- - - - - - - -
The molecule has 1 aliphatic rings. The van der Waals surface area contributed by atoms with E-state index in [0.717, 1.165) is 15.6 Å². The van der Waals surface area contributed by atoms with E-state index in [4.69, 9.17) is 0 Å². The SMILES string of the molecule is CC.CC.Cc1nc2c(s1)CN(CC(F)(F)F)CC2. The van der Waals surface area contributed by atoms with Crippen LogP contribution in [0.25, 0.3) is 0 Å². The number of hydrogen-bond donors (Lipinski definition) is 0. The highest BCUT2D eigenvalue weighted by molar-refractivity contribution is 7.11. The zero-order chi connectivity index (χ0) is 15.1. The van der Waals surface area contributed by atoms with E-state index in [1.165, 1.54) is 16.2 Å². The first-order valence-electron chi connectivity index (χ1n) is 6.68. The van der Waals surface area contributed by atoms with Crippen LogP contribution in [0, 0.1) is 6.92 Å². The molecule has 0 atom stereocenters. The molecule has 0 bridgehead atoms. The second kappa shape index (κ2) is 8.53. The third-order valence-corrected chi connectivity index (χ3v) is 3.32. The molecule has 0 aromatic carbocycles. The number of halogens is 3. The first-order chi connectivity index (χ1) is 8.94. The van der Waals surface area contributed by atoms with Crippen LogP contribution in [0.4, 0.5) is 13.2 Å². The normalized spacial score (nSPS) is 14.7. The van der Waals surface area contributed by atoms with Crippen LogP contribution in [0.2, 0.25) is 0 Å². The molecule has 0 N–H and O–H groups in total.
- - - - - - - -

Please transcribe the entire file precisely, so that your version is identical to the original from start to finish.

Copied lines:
The molecule has 1 aliphatic rings. The van der Waals surface area contributed by atoms with E-state index in [0.717, 1.165) is 15.6 Å². The van der Waals surface area contributed by atoms with E-state index in [4.69, 9.17) is 0 Å². The SMILES string of the molecule is CC.CC.Cc1nc2c(s1)CN(CC(F)(F)F)CC2. The van der Waals surface area contributed by atoms with Crippen LogP contribution in [0.25, 0.3) is 0 Å². The number of hydrogen-bond donors (Lipinski definition) is 0. The highest BCUT2D eigenvalue weighted by molar-refractivity contribution is 7.11. The zero-order chi connectivity index (χ0) is 15.1. The van der Waals surface area contributed by atoms with E-state index in [1.165, 1.54) is 16.2 Å². The first-order valence-electron chi connectivity index (χ1n) is 6.68. The van der Waals surface area contributed by atoms with Crippen LogP contribution in [0, 0.1) is 6.92 Å². The molecule has 0 atom stereocenters. The molecule has 0 bridgehead atoms. The second kappa shape index (κ2) is 8.53. The third-order valence-corrected chi connectivity index (χ3v) is 3.32. The molecule has 0 aromatic carbocycles. The number of halogens is 3. The first-order chi connectivity index (χ1) is 8.94. The van der Waals surface area contributed by atoms with Crippen LogP contribution in [0.4, 0.5) is 13.2 Å². The normalized spacial score (nSPS) is 14.7. The van der Waals surface area contributed by atoms with Crippen LogP contribution in [0.2, 0.25) is 0 Å². The molecule has 0 N–H and O–H groups in total.